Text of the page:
Burning The Ugly Pants: Join a 2010 personal style makeover (Update IV)

April 23, 2010

Yesterday's blazer experiment

How do you engage with the world? Our clothing plays a major role in communicating the nature of our engagement with both society and ourselves. Generally, those who dress ‘fashionably’ have the most to gain from being perceived as ‘plugged in’ to their culture (ie: Vogue interns), while ‘style’ is more an expression of a person’s confident engagement with self (Vogue’s Grace Coddington). It’s no coincidence that the most successful people (according to our culture’s standards) exhibit a combination of both (ie: Michelle Obama).

Yesterday’s outfit was a preliminary experiment in engagement. Which is to say, I wore a blazer around downtown Calgary. Sure, I still had on my jeans and Nike baseball cap, but by replacing my hoodie with a fitted brown velvet blazer, the look was entirely transformed. Not only did I immediately become more conscious of my posture in the structured jacket, but there was also a marked increase in public attention (from both men and women). I felt suddenly more conspicuous, and at the same time, somehow more involved with my streetmates. It was as if they wanted to recognize me as one of their business-class clan, which, of course, would open the door to my being judged by their standards. It was an odd feeling, and I’m not sure yet if I’m open to living it daily. I’ve always relished my role as an observer, especially being a writer, but there’s a power in setting yourself up as an equal – a power that must be explored…

Need to catch up on this Saving Cymbria blog serial?

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In praise of ritual…

December 4, 2009

Vogue & brie topped blueberries for breakfast

Indulge yourself! Create a ritual around your favourites. On my latest trip back East, these three ingredients made my mornings magical: a bowl full of blueberries, a huge hunk of  brie cheese, and one mammoth September Vogue. Although I’m sure Anna Wintour would smack me upside the head for the size of that piece a’ cheese, I’ve always believed in maximizing the moment. Who says we can’t have it all! Well, at least on vacation~wink.

Bonus Link: Looking for something to wet your appetite? Try Calgary Fashion’s in-depth review of The September Issue


Somewhere out there a Vogue editor is crying…

October 14, 2009

I woke up to winter in Calgary today. Sure, there were heaps of snow on the ground yesterday, and the bow river was slate grey and seething, but there was still something missing. The season change became official at 7am this morning, when Mother Nature overheard me trying to describe my outfit over the phone:

“Um, ok, so picture me as a Christmas elf at the mall, but all they could find for me was some old man’s wrinkled elf costume from who knows when. Oh, and my lumberjack socks are pulled up over my pants, almost to my knees.”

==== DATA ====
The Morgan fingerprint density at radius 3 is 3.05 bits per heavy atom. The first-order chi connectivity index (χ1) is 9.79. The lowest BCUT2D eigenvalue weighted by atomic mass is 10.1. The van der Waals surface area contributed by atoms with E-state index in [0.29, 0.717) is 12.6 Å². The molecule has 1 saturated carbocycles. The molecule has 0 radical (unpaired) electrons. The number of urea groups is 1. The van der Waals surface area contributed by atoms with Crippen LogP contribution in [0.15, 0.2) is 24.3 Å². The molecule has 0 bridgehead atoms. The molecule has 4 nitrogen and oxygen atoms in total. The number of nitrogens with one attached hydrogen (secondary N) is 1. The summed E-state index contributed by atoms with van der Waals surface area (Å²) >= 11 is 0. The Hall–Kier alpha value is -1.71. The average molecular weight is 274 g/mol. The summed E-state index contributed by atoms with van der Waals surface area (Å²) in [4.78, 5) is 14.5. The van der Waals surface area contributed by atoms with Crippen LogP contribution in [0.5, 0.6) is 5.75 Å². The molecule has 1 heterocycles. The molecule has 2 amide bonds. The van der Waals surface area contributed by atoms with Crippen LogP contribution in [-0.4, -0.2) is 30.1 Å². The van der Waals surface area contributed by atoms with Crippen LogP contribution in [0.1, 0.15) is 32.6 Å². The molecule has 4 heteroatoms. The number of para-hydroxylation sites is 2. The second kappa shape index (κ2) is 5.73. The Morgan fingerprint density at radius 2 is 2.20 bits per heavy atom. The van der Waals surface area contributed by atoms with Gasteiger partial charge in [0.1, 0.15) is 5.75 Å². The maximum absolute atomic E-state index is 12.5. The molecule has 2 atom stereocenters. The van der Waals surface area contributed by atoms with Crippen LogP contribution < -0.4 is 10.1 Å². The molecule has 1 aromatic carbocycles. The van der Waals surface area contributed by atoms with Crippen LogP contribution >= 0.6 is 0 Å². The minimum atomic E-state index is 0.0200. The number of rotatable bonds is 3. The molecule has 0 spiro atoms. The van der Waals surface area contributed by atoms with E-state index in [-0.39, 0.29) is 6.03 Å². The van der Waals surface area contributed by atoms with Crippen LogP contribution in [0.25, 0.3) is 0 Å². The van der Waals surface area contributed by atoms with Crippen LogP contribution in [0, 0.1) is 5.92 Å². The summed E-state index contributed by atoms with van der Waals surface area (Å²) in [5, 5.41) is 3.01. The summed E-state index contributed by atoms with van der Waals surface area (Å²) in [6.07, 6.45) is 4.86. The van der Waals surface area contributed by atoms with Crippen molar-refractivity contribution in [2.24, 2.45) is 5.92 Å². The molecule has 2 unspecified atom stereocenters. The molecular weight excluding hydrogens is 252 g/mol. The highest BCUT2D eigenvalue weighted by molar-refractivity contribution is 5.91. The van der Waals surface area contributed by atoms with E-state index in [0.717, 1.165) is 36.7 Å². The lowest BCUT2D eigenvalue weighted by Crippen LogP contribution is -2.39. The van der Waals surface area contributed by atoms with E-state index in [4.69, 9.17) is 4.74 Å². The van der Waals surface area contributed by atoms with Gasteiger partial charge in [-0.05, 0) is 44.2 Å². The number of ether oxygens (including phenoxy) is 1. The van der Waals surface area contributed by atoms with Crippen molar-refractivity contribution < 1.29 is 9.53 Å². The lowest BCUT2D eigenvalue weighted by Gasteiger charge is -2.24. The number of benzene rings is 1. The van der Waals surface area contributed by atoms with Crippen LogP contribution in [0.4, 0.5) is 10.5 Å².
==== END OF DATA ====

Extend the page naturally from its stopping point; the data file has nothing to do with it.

I’d like to say I went straight back to my room to change, but I didn’t. I tied on my damp sneakers (boots are for sissies, not real Canadians) and trudged out into the wilderness. When the weather works its way this deep into your bones, this early, there’s not a whole lot you can do. Except maybe, and I suppose I’m right on time here, channel it for Halloween?


Who says Vogue isn’t relevant!

March 31, 2009

“They were charming eccentrics with marvelous imaginations, and there is so little room these days for wonderful people like that.” – William Norwich, April Vogue 2009

Norwich may have been writing about East Hampton’s two reclusive Edith Beales, circa 1976, but his comment on our culture is remarkably shrewd. When did we stop valuing creativity? Imagination? When it stopped making money, that’s when. So… why did we decide to stop buying?


Do you mean to imply I’m not in “Vogue”?

September 8, 2008

“Thompson is preparing an organic lunch of thinly sliced fillet of beef with salsa verde, shiitake mushrooms, caramelized onions, and crisped mashed potatoes at her renovated, environmentally friendly 1862 brownstone in Brooklyn Heights, decorated with Russian Empire furniture, contemporary Russian art, hundreds of books and prints, and children’s toys and playthings – nothing plastic, naturally.” – William Norwich in September 2008 Vogue Magazine

Just when you thought you had your life together, along comes a “Russian-born and Stanford University-educated” New York photographer’s wife to put us all to shame. Sigh. Gotta love Vogue. They’re always a little tongue-and-cheek about it though. I mean really, a paragraph like the one above couldn’t have been written in earnest. Or could it? Oh William, did you really mean to set the bar so high? Are we humble folk, whose potatoes are merely mashed without the crisping, doomed to wallow in our overly plasticised existences forever? Shiitake…is all I have to say about that.


Toni Morrison says it best…

July 28, 2008

“Writing is the only place where I’m not doing something that somebody else wants… What you want to make is this one little place like the facet of a diamond, just one little shape, and that’s where you live and that’s yours.”Toni Morrison (quote taken from current August issue of American Vogue)

Click image for Time Magazine's "10 Questions for Toni Morrison"

Click image to read Time Magazine's "10 Questions for Toni Morrison"

(photo source: http://www.amnestyusa.com)